TUESDAY, Jan. 31 (HealthDay News) — Transient ischemic attacks (TIAs) should be treated just as aggressively as stroke in patients who have a history of stroke or TIA, and diagnostic work-ups and therapy should be equally aggressive, according to new guidelines published in the February issue of Stroke. The guidelines also address stroke risk in specific populations, such as pregnant women or ethnic minorities.
For example, the elderly, blacks, Mexican Americans and members of lower socioeconomic groups are at high risk of recurrent stroke and may face barriers to care, according to the guidelines. In addition, hormone replacement therapy should be avoided in postmenopausal women to prevent vascular events.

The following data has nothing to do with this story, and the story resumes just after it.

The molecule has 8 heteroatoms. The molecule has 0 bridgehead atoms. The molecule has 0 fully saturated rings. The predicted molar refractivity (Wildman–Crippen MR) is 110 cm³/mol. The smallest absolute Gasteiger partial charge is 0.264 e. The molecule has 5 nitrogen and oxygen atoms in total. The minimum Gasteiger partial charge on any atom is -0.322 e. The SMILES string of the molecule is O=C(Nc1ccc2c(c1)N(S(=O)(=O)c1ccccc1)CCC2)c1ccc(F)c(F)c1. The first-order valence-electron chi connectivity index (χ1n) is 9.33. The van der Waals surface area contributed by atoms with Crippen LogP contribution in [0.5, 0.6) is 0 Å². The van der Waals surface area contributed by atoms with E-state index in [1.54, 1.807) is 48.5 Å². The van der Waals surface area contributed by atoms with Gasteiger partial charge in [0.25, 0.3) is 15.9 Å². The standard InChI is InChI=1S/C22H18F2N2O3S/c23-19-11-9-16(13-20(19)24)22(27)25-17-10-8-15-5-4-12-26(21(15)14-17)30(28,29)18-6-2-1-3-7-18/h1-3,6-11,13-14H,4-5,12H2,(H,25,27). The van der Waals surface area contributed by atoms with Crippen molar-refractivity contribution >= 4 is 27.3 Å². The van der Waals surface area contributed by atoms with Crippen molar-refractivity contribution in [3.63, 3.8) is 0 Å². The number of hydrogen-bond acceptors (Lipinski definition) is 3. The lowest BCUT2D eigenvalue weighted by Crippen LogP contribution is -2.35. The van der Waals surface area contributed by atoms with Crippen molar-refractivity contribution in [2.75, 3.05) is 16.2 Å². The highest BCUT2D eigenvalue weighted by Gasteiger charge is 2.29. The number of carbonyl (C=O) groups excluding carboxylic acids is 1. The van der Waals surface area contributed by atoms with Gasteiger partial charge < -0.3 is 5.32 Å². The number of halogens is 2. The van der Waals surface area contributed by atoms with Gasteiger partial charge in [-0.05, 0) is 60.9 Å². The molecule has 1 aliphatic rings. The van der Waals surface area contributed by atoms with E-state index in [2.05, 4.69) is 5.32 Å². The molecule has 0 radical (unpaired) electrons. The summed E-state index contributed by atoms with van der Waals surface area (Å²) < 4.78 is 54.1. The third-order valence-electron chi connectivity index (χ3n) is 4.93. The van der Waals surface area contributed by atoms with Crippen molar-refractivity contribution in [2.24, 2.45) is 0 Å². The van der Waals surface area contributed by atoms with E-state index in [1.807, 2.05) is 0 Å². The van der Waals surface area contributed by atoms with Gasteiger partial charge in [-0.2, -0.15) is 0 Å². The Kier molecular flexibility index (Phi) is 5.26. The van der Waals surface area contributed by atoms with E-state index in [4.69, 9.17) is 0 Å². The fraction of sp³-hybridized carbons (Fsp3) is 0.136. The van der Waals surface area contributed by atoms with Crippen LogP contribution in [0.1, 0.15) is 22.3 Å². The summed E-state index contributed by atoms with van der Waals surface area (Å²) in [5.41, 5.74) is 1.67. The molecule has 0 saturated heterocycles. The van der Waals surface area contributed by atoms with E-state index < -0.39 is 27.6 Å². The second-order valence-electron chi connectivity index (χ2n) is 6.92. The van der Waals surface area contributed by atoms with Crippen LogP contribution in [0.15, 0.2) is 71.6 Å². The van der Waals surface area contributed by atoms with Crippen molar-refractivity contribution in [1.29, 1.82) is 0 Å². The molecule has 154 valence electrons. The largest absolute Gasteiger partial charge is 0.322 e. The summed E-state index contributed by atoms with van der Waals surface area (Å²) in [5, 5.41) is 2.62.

The guidelines also contain recommendations on modifiable risk factors including smoking, alcohol, obesity and a sedentary lifestyle. Medical options such as the use of anticoagulants and antiplatelet agents, and interventions such as carotid artery surgery or angioplasty are also addressed.
The guidelines were developed by a committee chaired by Ralph L. Sacco, M.D., M.S., of Columbia University Medical Center in New York, for the American Heart Association and the American Stroke Association Council on Stroke. The guidelines are co-sponsored by the Council on Cardiovascular Radiology and Intervention and affirmed by the American Academy of Neurology.